Before retiring, James Gomes said he often wasted his regular paychecks from General Electric. Arlene Starr wishes she’d saved – like her sister did. And immigrant Trung Quang Pham’s low income made it tough to set money aside.
They are residents of the Savin Hill Apartments in Boston, most of whom are “pretty much on fixed incomes,” said apartment manager Sandra Baker of CMJ Management Co.
They are not alone either. Millions of retirees rely on Social Security’s fixed monthly pensions, which average $1,181. The federal pension program provides the vast majority of retirement income for nearly one in four retired couples and nearly half of the elderly living alone. And new research for the first time determined that a large swath of the elderly leave this world with little or no assets left in savings and personal retirement accounts.
In the first of two videos, retirees in the Savin Hill Apartments generously agreed to discuss the issues they face for Squared Away. The second video – about their financial decisions and regrets over a lifetime – appears Thursday. …Learn More
About half of the elderly living alone and one-third of elderly couples have less than $10,000 left in their savings and investment accounts just before they leave this world.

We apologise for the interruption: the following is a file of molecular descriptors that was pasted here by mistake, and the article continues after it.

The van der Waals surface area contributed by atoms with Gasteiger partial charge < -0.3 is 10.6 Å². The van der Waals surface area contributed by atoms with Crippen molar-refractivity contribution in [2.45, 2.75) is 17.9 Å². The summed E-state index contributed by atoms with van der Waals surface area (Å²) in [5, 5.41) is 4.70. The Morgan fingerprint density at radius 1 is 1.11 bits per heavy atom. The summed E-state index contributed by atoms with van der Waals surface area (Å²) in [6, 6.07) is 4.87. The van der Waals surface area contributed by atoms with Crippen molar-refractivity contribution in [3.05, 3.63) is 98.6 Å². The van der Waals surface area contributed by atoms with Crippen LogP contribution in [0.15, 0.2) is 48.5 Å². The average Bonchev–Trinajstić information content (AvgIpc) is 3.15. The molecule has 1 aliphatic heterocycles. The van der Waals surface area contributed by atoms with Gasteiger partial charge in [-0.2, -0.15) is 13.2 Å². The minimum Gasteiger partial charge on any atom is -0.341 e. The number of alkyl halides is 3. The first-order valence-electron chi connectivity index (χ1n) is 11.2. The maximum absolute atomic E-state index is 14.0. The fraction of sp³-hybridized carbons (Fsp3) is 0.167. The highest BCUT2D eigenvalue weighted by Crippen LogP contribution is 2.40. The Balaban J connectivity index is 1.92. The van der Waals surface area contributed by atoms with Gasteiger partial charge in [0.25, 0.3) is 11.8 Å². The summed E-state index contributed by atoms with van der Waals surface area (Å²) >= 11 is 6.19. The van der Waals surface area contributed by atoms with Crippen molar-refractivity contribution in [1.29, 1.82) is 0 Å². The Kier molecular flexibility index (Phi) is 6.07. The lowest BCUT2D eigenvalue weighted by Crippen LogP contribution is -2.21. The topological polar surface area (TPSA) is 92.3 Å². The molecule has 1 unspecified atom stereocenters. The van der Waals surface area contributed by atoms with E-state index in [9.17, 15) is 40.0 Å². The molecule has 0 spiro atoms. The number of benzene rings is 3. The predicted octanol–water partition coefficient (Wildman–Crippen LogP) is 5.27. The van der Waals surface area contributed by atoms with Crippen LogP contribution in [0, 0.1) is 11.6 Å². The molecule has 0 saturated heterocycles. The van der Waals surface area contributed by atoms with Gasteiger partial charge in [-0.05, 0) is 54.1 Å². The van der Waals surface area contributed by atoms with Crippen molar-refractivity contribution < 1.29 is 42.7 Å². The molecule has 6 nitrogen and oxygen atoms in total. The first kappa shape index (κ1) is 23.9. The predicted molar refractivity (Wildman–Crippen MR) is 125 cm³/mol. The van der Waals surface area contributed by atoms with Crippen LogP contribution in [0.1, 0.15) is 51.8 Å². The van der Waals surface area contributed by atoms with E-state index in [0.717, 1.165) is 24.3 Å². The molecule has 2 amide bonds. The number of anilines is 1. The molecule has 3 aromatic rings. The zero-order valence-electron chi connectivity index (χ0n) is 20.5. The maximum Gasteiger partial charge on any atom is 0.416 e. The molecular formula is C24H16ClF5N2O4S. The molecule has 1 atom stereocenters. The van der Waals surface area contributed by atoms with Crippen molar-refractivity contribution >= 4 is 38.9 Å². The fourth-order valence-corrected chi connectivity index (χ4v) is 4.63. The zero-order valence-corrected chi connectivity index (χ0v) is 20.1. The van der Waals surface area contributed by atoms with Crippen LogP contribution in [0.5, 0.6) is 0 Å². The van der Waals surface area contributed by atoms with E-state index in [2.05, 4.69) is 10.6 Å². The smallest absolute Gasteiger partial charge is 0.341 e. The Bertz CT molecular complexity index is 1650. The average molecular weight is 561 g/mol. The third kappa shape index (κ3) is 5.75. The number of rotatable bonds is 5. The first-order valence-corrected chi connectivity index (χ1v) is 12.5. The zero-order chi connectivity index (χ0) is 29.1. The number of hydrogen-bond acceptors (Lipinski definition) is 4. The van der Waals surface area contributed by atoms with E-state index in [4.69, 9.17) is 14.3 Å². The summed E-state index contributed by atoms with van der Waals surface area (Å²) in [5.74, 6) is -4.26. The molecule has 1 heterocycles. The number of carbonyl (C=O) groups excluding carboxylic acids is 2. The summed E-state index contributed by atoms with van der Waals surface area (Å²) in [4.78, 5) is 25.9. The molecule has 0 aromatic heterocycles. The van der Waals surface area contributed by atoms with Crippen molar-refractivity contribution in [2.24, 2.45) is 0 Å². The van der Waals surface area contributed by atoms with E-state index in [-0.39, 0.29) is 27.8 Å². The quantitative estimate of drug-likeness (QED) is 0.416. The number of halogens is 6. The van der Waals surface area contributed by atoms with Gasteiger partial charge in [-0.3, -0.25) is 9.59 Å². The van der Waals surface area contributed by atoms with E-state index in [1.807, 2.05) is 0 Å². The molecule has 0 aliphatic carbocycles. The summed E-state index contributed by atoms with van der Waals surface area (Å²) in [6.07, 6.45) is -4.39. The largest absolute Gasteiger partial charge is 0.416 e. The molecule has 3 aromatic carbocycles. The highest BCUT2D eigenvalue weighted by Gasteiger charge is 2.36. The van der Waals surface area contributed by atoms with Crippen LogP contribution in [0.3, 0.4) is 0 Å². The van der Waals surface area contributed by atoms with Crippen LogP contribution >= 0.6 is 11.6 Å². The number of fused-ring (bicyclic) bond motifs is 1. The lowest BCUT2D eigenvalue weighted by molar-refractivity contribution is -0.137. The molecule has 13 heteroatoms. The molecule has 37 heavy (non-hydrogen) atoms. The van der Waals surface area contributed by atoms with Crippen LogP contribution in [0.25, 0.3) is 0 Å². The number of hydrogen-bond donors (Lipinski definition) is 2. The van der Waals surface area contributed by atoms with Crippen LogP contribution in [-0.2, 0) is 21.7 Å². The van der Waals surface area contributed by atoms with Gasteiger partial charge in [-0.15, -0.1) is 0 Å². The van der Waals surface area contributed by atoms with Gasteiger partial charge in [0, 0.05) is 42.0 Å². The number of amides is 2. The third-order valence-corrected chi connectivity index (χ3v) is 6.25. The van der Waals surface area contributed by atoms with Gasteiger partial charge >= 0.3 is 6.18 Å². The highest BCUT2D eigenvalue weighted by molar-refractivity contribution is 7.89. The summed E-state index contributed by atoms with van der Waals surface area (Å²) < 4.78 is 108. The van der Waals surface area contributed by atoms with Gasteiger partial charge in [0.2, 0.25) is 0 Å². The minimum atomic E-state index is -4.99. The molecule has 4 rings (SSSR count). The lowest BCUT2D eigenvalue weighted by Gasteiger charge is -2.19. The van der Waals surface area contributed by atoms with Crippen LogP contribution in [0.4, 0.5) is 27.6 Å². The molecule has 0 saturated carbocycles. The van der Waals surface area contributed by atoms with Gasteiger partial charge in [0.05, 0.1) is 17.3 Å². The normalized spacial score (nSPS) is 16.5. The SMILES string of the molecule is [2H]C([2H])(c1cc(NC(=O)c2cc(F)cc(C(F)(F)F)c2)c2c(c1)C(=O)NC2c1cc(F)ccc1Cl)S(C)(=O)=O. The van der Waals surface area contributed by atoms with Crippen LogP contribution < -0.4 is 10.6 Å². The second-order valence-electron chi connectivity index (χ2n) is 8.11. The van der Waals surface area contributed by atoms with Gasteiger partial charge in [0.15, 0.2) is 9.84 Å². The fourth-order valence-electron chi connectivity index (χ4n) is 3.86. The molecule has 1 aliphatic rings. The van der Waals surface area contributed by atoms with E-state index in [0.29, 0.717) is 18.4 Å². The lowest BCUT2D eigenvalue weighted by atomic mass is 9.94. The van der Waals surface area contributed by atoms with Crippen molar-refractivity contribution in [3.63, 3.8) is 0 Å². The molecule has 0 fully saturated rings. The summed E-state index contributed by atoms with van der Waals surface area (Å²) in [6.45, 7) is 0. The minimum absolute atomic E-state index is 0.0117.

These grim statistics may be a more accurate gauge of retirement survival than the balances Americans have accumulated as they enter retirement, a pursuit that pre-retirees and the financial-services industry tend to focus on.
To determine where retirees wind up financially, economists James Poterba at the Massachusetts Institute of Technology, Steven Venti at Dartmouth College, and David Wise at Harvard University crunched a mass of data. Tracking a nationally representative sample of middle-aged and older Americans, they tabulated the financial assets held by elderly couples and the elderly living alone as they approached retirement, retired and aged, and when they were last observed in the sample.
“What we take away from this is that a significant number of households have a very small cushion if they encounter any kind of financial need,” Poterba said in a telephone interview last week, referring to a new working paper, “Were They Prepared for Retirement? Financial Status at Advanced Ages in the HRS and AHEAD Cohorts.”
The following is a small slice of what the researchers found in the last years before the elderly died…Learn More